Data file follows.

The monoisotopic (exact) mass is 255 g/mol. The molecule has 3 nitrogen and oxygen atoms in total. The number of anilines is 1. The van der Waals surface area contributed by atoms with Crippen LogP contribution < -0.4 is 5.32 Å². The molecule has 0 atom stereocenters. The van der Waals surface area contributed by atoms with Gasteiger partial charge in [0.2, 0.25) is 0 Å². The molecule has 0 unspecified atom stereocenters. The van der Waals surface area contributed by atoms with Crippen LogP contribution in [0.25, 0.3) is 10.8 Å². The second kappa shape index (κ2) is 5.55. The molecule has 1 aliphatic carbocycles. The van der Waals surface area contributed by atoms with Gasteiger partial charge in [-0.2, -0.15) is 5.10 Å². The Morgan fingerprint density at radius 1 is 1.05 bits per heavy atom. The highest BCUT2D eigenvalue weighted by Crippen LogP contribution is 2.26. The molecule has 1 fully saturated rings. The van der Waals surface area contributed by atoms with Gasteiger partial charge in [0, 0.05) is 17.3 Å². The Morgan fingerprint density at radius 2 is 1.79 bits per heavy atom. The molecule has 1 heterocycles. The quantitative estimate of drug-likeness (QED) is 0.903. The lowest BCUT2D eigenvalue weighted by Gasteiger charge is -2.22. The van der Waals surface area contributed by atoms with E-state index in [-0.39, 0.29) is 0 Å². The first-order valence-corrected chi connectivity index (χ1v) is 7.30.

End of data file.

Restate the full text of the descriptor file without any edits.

The monoisotopic (exact) mass is 255 g/mol. The molecule has 3 nitrogen and oxygen atoms in total. The number of anilines is 1. The van der Waals surface area contributed by atoms with Crippen LogP contribution < -0.4 is 5.32 Å². The molecule has 0 atom stereocenters. The van der Waals surface area contributed by atoms with Gasteiger partial charge in [0.2, 0.25) is 0 Å². The molecule has 0 unspecified atom stereocenters. The van der Waals surface area contributed by atoms with Crippen LogP contribution in [0.25, 0.3) is 10.8 Å². The second kappa shape index (κ2) is 5.55. The molecule has 1 aliphatic carbocycles. The van der Waals surface area contributed by atoms with Gasteiger partial charge in [-0.2, -0.15) is 5.10 Å². The Morgan fingerprint density at radius 1 is 1.05 bits per heavy atom. The highest BCUT2D eigenvalue weighted by Crippen LogP contribution is 2.26. The molecule has 1 fully saturated rings. The van der Waals surface area contributed by atoms with Gasteiger partial charge in [0, 0.05) is 17.3 Å². The Morgan fingerprint density at radius 2 is 1.79 bits per heavy atom. The molecule has 1 heterocycles. The quantitative estimate of drug-likeness (QED) is 0.903. The lowest BCUT2D eigenvalue weighted by Gasteiger charge is -2.22. The van der Waals surface area contributed by atoms with E-state index in [-0.39, 0.29) is 0 Å². The first-order valence-corrected chi connectivity index (χ1v) is 7.30.